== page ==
People who are convicted of a DWAI or DUI in Colorado may face strict legal consequences including fines, license revocation and jail time.

Colorado residents may enjoy going out for a few drinks with friends. However, people who choose to drive after drinking may be charged with a DUI in the state. Colorado law officers often pull people over who they suspect are driving under the influence of drugs or alcohol. Suspected drunk drivers may be asked to submit to a chemical test, which helps the court determine the driver’s blood alcohol content level. People who have a BAC of between 0.05 percent and 0.08 percent may be charged with a DWAI or driving with ability impaired. People who are driving with a BAC of 0.08 and above may be convicted of a DUI or driving under the influence.

Driving while ability impaired

People who have a BAC of between 0.05 percent and 0.08 percent may be charged with a DWAI. A first DWAI conviction may result in up to 180 days in jail and a $500 fine for a first-time offender. Those who are convicted of a second offense may spend up to one year in jail and pay up to $1,500 in fines. In some cases, second offenders may lose their driver’s license for at least one year. A third DWAI offense may result in a 2-year license suspension, up to one year in jail and a fine of up to $1,500.

Driving under the influence

Not all states have DWAI legislation. Yet, all of the states in the nation have laws regarding DUIs. In Colorado, DUI penalties include:

  • First-time offenders: Up to one year in jail, up to $1,000 fine and nine-month driver’s license revocation.
  • Second-time offenders: Up to one year in jail, up to $1,500 fine, loss of driver’s license for at least one year and required use of an ignition interlock device.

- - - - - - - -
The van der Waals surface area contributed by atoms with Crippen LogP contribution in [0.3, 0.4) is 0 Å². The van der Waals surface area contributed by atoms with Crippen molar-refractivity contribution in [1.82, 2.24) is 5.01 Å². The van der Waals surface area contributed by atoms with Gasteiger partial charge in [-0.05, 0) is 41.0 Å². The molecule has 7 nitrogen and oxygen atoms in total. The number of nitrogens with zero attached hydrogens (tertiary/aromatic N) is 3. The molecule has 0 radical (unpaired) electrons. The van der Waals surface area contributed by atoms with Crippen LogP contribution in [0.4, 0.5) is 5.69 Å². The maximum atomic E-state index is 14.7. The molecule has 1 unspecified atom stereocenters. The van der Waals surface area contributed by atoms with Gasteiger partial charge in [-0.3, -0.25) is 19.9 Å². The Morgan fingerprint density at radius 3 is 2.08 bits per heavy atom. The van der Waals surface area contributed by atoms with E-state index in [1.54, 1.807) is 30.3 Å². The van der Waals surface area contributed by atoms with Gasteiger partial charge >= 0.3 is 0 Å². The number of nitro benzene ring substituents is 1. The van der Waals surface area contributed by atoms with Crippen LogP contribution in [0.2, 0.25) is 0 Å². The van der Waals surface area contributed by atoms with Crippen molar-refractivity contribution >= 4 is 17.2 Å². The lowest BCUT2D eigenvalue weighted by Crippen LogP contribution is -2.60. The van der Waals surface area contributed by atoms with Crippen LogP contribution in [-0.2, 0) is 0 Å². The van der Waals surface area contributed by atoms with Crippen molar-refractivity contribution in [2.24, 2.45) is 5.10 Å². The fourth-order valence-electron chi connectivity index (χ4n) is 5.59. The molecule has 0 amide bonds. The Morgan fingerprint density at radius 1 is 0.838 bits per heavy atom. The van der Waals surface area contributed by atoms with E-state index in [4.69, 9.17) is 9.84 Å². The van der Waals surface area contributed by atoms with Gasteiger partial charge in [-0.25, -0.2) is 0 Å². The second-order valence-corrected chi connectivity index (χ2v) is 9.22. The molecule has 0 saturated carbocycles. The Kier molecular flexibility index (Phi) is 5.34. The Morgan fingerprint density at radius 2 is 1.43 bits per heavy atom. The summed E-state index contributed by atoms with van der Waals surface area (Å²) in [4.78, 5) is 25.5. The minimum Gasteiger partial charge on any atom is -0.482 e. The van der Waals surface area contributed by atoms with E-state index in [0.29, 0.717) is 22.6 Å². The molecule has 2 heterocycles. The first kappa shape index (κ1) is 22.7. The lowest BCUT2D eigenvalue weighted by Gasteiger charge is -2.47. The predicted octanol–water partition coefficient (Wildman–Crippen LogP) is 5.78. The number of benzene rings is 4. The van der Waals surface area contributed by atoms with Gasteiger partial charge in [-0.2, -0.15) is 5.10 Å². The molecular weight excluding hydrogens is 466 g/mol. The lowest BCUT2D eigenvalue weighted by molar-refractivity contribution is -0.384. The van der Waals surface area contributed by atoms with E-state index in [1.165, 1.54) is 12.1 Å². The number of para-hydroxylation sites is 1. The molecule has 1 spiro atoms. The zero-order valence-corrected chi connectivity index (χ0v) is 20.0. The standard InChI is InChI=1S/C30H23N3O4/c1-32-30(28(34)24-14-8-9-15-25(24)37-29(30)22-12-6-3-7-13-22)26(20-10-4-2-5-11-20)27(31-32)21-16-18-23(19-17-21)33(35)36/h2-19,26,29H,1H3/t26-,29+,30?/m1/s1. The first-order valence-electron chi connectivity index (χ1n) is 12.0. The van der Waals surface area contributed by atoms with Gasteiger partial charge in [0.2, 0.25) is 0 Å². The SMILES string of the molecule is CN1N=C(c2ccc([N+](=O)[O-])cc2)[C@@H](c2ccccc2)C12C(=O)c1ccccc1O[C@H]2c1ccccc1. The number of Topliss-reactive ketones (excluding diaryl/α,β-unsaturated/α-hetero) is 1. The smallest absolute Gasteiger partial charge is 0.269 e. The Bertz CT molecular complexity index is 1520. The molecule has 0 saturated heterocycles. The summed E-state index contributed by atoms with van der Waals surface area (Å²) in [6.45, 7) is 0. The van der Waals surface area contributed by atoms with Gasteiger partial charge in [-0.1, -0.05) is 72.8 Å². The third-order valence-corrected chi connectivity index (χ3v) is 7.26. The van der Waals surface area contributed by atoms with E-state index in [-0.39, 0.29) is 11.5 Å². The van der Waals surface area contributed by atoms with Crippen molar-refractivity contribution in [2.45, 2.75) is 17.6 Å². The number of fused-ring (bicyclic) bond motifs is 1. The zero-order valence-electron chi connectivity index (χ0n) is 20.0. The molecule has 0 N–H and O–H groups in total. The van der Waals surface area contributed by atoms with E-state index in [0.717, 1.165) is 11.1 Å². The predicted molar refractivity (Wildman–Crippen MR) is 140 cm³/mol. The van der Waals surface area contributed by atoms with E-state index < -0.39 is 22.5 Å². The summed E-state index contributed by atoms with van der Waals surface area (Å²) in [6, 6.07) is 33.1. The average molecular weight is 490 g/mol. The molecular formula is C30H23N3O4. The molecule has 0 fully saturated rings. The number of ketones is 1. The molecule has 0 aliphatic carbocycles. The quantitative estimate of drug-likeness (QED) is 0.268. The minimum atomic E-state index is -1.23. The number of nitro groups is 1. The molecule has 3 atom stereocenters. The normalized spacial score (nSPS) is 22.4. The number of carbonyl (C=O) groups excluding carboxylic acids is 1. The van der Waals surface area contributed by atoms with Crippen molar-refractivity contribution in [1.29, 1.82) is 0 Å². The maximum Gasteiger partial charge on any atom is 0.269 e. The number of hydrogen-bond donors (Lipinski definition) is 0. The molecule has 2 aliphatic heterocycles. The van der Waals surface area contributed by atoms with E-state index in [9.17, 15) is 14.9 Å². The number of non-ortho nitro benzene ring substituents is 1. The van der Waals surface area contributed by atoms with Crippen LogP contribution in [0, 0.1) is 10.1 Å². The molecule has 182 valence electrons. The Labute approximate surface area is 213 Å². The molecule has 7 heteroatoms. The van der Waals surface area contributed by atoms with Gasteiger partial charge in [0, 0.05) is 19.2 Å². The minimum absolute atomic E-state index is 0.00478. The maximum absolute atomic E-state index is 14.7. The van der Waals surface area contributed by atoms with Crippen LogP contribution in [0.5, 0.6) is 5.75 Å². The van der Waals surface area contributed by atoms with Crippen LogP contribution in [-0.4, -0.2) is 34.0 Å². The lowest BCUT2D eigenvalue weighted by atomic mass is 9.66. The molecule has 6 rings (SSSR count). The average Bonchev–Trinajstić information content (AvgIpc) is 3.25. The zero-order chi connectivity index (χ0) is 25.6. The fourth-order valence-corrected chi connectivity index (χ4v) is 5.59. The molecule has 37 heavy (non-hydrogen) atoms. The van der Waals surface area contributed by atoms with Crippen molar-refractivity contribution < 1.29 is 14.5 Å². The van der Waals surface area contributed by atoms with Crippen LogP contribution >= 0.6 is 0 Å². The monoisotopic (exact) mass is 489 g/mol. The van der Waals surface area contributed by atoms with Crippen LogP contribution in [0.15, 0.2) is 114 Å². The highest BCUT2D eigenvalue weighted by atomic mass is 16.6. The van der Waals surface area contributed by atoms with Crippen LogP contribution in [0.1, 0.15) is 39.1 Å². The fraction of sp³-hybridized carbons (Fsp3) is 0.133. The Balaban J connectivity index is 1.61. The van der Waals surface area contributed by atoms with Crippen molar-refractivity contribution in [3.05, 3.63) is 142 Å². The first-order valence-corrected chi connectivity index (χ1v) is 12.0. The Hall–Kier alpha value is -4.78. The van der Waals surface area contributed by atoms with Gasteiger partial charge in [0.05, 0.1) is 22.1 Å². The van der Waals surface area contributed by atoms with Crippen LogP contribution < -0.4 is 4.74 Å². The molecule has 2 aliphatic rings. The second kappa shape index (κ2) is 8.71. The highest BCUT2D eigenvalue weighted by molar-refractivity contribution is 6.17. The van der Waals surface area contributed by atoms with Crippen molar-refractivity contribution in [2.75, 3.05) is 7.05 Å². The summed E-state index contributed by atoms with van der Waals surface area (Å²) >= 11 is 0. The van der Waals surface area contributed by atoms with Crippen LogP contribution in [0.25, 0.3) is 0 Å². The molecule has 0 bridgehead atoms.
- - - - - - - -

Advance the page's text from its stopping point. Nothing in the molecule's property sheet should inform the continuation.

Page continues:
• Third-time offenders: A jail sentence of up to one year, up to $1,500 in fines, loss of driver’s license for two years and use of an ignition interlock device. When convicted of three DUIs in a seven-year period, the driver will be labeled a habitual traffic offender and may lose their driver’s license for an additional five years.

People who refuse to submit to a breath test could lose the driver’s license for up to three years depending on their history of rejecting breath tests. It is important to remember that each case has unique variables and that the circumstances can change depending on the particular situation. All DUI offenders are required to participate in drug and alcohol education program as part of their sentence and some offender will be required to complete a therapeutic program as well.

Contact an attorney who can help with your case

A DUI conviction can make it difficult for some people to obtain school financing, find employment in certain industries and retain their driver’s licenses. An established criminal attorney in Colorado may be helpful in organizing a defense for your DUI case and walk you through the somewhat complicated legal process.